Anne Francis Hazard Richardson, 69, who was chairman of the Reading Is Fundamental program from 1981 to 1996, died July 26 at Prince George's Hospital Center. She had Alzheimer's disease.
She was the wife of Elliot L. Richardson, the former ambassador to Great Britain and cabinet officer in the Nixon and Ford administrations. Richardson resigned as attorney general in 1973 in the face of an order by President Richard M. Nixon to fire Watergate special prosecutor Archibald Cox.
Since 1978, Mrs. Richardson also had been chairman of the advisory board of Second Genesis, a Washington area residential drug treatment program. In this capacity, she was a mentor and counselor to staff members and residents.
As the wife of a young Massachusetts politician, she campaigned in support of Richardson in his successful races for lieutenant governor in 1964 and attorney general in 1966, keeping an independent campaign schedule, making speeches and rallying supporters across the state.
In 1973, when Nixon ordered Richardson to fire Cox, the independent prosecutor investigating the 1972 break-in at Democratic Party headquarters and the allegations of an official coverup, the attorney general discussed the matter with his wife.
"There was never any doubt about Elliot's resignation. Once the president insisted that he remove Archibald Cox, Elliot knew that he had no choice but to step down, and I agreed with him," Mrs. Richardson told Parade magazine in November 1973. "He consulted with me about the details surrounding the announcement of his resignation and asked me how I thought the public would react to the news.
"Neither of us expected the tremendous ovation his colleagues gave him when we walked into the Great Hall of Justice for the post-resignation press conference. . . . I found it difficult to keep from crying. . . . My role throughout the week prior to Elliot's resignation was supportive. I think he did the right thing."
A resident of Mitchellville, Mrs. Richardson was born in Providence, R.I., and she graduated magna cum laude from Radcliffe College. She met her future husband, then a young law associate, at a dance during her senior year in college. She would later say that he made a pest of himself by constantly cutting in, but she put up with it because he was a superb dancer.
They were married in 1952 after she graduated. "I can always remember," she told Parade, "how my girl friend reacted when I told her I was thinking of marrying Elliot. 'He's a nice guy,' she said, 'but you'll have such a dull predictable life. You'll be the wife of a Boston lawyer. He'll do well and you'll live in a slightly bigger house 10 years after you get married. You'll have no worries.' Every time I see her I think, 'Wow! What a bum steer you gave me.' "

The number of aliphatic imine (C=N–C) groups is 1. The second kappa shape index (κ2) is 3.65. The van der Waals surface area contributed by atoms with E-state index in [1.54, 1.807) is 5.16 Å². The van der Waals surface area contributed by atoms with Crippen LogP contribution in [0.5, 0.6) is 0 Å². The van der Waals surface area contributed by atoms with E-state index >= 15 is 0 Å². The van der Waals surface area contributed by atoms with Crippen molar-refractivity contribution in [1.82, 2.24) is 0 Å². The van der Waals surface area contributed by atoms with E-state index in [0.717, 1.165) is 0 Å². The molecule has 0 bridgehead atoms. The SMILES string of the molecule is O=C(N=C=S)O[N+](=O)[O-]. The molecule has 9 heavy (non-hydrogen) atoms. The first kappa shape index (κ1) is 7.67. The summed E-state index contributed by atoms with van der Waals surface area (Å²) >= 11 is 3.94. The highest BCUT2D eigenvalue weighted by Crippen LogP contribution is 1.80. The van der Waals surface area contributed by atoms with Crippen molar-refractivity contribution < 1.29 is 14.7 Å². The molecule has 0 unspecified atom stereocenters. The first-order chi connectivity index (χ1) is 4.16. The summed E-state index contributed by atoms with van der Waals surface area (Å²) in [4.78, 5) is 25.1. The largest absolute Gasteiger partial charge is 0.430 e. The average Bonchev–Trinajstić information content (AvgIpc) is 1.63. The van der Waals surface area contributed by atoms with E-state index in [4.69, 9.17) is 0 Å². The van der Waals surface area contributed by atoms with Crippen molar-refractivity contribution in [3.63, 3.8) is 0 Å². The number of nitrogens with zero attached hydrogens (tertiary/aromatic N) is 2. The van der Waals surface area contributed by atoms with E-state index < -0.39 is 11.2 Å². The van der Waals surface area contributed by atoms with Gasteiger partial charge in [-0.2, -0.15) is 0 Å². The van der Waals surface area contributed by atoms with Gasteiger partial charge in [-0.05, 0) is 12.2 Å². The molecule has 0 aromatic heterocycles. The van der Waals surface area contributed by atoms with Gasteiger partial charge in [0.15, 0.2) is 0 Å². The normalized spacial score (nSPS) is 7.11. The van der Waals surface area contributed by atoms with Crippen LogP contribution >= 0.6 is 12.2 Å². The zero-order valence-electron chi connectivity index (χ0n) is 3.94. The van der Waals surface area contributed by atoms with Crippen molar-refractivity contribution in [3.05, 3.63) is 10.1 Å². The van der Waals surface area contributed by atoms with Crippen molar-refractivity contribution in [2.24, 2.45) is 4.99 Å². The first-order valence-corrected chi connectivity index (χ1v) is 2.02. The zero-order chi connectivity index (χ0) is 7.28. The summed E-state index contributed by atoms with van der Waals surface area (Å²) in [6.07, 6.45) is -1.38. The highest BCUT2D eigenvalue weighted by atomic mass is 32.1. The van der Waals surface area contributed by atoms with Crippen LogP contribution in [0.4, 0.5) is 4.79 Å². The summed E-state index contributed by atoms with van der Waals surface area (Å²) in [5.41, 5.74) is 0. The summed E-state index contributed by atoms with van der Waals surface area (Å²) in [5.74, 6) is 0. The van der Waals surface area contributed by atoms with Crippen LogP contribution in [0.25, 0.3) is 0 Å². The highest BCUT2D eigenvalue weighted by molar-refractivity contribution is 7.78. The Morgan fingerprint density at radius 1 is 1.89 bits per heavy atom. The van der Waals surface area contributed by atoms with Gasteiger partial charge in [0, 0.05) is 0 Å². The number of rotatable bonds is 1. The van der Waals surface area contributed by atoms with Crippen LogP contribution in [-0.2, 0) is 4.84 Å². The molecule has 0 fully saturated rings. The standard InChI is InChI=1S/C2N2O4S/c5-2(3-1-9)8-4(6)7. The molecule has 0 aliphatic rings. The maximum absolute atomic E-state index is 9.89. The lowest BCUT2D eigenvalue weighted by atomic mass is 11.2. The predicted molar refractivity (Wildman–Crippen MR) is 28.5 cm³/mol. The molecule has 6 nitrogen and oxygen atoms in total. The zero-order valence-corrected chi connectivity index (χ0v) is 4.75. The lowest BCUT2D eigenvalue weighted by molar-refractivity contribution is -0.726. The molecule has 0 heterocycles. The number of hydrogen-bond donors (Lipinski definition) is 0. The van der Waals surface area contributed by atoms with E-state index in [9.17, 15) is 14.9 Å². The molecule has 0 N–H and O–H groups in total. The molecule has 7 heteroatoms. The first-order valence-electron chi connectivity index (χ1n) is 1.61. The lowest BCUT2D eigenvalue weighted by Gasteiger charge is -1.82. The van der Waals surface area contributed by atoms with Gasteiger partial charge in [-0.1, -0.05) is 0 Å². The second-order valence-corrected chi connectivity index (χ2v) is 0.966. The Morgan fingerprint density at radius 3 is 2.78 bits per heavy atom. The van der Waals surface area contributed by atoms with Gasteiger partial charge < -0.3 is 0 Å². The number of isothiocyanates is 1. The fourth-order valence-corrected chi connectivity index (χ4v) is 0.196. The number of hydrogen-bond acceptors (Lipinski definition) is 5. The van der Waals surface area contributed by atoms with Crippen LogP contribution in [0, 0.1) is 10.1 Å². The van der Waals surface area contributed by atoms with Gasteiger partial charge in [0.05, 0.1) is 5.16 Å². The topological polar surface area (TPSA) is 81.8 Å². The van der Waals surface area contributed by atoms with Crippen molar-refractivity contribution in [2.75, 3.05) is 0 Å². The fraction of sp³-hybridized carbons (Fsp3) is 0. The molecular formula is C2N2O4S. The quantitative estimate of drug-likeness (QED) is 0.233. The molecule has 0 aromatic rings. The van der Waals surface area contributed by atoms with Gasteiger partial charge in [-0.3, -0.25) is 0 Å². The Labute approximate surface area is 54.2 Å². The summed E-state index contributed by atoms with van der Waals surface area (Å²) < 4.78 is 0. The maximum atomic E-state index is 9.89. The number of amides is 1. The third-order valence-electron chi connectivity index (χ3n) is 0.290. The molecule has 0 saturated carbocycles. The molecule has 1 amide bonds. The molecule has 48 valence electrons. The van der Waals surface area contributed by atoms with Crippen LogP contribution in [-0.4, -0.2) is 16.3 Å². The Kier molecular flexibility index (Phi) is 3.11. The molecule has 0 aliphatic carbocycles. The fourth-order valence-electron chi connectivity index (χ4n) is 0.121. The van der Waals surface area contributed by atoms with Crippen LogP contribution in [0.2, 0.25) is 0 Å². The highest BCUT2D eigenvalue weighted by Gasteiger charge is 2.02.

After her marriage, Mrs. Richardson taught school for a year in Brookline, Mass., but for much of their marriage, they lived alternately in Boston and Washington as he held a variety of government jobs.
In 1969, she joined the board of directors of Reading Is Fundamental, the nation's largest literacy organization, which attempts to instill a love of learning in children. During Mrs. Richardson's years as head of the program, the number of children served grew to 3.7 million from 3 million, and the volunteer force increased to 219,000 from 100,000. To promote the program's message of the importance of reading, she traveled extensively across the United States, and she lobbied on Capitol Hill for federal funding, which increased to $13.2 million from $7.6 million during her stewardship.
Awards for her literacy efforts included the National Parnassus Award from the Arizona Center for the Book, the Helen Homans Gilbert Award for Volunteer Service from Radcliffe College and an honorary doctorate from Lawrence University in Appleton, Wis.
In a statement from her Texas office, former first lady Barbara Bush, a longtime supporter of reading programs for children, said: "George and I are deeply saddened to learn of Anne Richardson's passing. She was a very precious friend, admired by so many, and thanks to her tireless efforts with Reading Is Fundamental, millions of children have learned the joy of a good book."
Mrs. Richardson also was a singer and a member of several choral groups, including the Washington Oratorio Society, where she served 20 years on the board of directors.
In addition to her husband, survivors include three children, Nancy Carlson of St. George, Vt., Henry Richardson of Washington and Michael Richardson of Upper Montclair, N.J.; a sister, Mary "Muffy" Conrad of Albuquerque; two brothers, T.P. Hazard Jr. of Rockville and Oliver C. Hazard of Bedford, N.Y.; and seven grandchildren.